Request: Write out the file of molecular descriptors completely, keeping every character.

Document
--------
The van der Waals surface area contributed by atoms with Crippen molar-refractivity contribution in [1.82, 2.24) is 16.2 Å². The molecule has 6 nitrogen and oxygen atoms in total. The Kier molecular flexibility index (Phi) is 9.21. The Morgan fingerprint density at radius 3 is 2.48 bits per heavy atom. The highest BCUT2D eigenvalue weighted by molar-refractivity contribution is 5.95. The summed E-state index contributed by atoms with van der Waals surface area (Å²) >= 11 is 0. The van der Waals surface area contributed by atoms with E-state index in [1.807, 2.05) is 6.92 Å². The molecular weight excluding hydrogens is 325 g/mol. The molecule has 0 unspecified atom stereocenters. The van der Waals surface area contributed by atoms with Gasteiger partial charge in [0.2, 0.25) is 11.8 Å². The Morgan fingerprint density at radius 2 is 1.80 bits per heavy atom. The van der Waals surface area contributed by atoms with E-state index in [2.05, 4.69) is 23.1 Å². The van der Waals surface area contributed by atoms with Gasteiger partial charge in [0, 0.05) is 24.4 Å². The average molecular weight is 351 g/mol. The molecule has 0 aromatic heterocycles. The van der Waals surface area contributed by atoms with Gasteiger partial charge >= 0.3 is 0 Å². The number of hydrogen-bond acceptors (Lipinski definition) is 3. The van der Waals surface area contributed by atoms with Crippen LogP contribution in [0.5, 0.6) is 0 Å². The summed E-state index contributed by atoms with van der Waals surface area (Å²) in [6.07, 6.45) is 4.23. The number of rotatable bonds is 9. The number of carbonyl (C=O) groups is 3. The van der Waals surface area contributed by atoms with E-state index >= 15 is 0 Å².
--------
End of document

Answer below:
The van der Waals surface area contributed by atoms with Crippen molar-refractivity contribution in [1.82, 2.24) is 16.2 Å². The molecule has 6 nitrogen and oxygen atoms in total. The Kier molecular flexibility index (Phi) is 9.21. The Morgan fingerprint density at radius 3 is 2.48 bits per heavy atom. The highest BCUT2D eigenvalue weighted by molar-refractivity contribution is 5.95. The summed E-state index contributed by atoms with van der Waals surface area (Å²) >= 11 is 0. The van der Waals surface area contributed by atoms with E-state index in [1.807, 2.05) is 6.92 Å². The molecular weight excluding hydrogens is 325 g/mol. The molecule has 0 unspecified atom stereocenters. The van der Waals surface area contributed by atoms with Gasteiger partial charge in [0.2, 0.25) is 11.8 Å². The Morgan fingerprint density at radius 2 is 1.80 bits per heavy atom. The van der Waals surface area contributed by atoms with E-state index in [2.05, 4.69) is 23.1 Å². The van der Waals surface area contributed by atoms with Gasteiger partial charge in [0, 0.05) is 24.4 Å². The average molecular weight is 351 g/mol. The molecule has 0 aromatic heterocycles. The van der Waals surface area contributed by atoms with Gasteiger partial charge >= 0.3 is 0 Å². The number of hydrogen-bond acceptors (Lipinski definition) is 3. The van der Waals surface area contributed by atoms with Crippen LogP contribution in [0.5, 0.6) is 0 Å². The summed E-state index contributed by atoms with van der Waals surface area (Å²) in [6.07, 6.45) is 4.23. The number of rotatable bonds is 9. The number of carbonyl (C=O) groups is 3. The van der Waals surface area contributed by atoms with E-state index >= 15 is 0 Å².